Next in our journey through the Peak District and A Beginner’s Guide to Sewing With Knitted Fabrics is the Winnats Tank, named after an infamous winding vertiginous and narrow road that snakes out of Castleton in the Hope Valley up onto the limestone peaks. It has an incline of 28%! Not for the faint hearted, but plenty of people choose to cycle it!!
The start of Winnats Pass creeps up out of Castleton, past Speedwell Cavern and up towards the peak of Mam Tor.
A versatile tank top has to be another essential of any handmade wardrobe. The Winnats is not just a tank top though, in this one project you’ll learn to:
- make a simple vest for casualwear or leisurewear / activewear or even underwear / nightwear – it’s the perfect layering piece
- make a knee length or maxi length tank dress (ideal for summer holidays)
- add a colour blocked panel to your dress
- finish the neckline and armholes beautifully with my tried and tested method for a folded band finish.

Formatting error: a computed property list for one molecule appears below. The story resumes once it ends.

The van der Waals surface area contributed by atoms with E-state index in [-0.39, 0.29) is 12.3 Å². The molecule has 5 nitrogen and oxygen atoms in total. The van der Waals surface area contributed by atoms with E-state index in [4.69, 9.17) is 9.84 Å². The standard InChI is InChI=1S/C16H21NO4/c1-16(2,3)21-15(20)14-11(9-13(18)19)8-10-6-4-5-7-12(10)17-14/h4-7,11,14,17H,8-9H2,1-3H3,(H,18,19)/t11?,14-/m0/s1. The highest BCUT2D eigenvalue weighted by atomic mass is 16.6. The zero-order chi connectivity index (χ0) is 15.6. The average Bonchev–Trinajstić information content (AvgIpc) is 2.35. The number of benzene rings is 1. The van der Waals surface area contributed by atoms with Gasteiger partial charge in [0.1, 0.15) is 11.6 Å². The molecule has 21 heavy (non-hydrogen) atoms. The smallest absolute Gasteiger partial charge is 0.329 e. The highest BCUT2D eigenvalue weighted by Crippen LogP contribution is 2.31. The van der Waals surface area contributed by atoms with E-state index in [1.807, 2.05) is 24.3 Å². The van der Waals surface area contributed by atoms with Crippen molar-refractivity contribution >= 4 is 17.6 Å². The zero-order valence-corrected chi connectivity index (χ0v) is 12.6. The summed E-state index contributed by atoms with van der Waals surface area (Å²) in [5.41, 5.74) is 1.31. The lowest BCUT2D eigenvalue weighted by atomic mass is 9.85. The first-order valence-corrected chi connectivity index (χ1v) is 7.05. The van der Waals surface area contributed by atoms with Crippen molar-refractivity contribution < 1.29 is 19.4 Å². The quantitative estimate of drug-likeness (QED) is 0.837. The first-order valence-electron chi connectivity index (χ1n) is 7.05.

Learn how to sew perfectly neat necklines and armholes.
Photos by Julian Ward © Cico Books
The first toile for the maxi dress version which I wanted to wear everyday in the heat of last summer!
Make a dressed up version of the tank vest in a drapey knit such as bamboo, silk or viscose jersey and team it with the Derwent Trousers. A cotton jersey version will see you through the summer or why not make one for the gym or yoga? If you make a short or maxi length dress in a neutral colour such as black or navy, I guarantee it will become your summer go-to dress.
A few facts about tank tops with which to dazzle your friends…..(!):
- they’re probably named after 1930’s swim suits called “tank suits” usually a one-piece sleeveless garment worn for swimming in tanks or swimming pools (hence the word tank)
- interchangeably called tanks, vests, or less commonly singlets, the origin of all these sleeveless garments was probably underwear
- it’s definitely not a camisole – the difference between a tank top or vest and a camisole being the width of the shoulder straps – camisoles tend to have much finer “spaghetti” straps.
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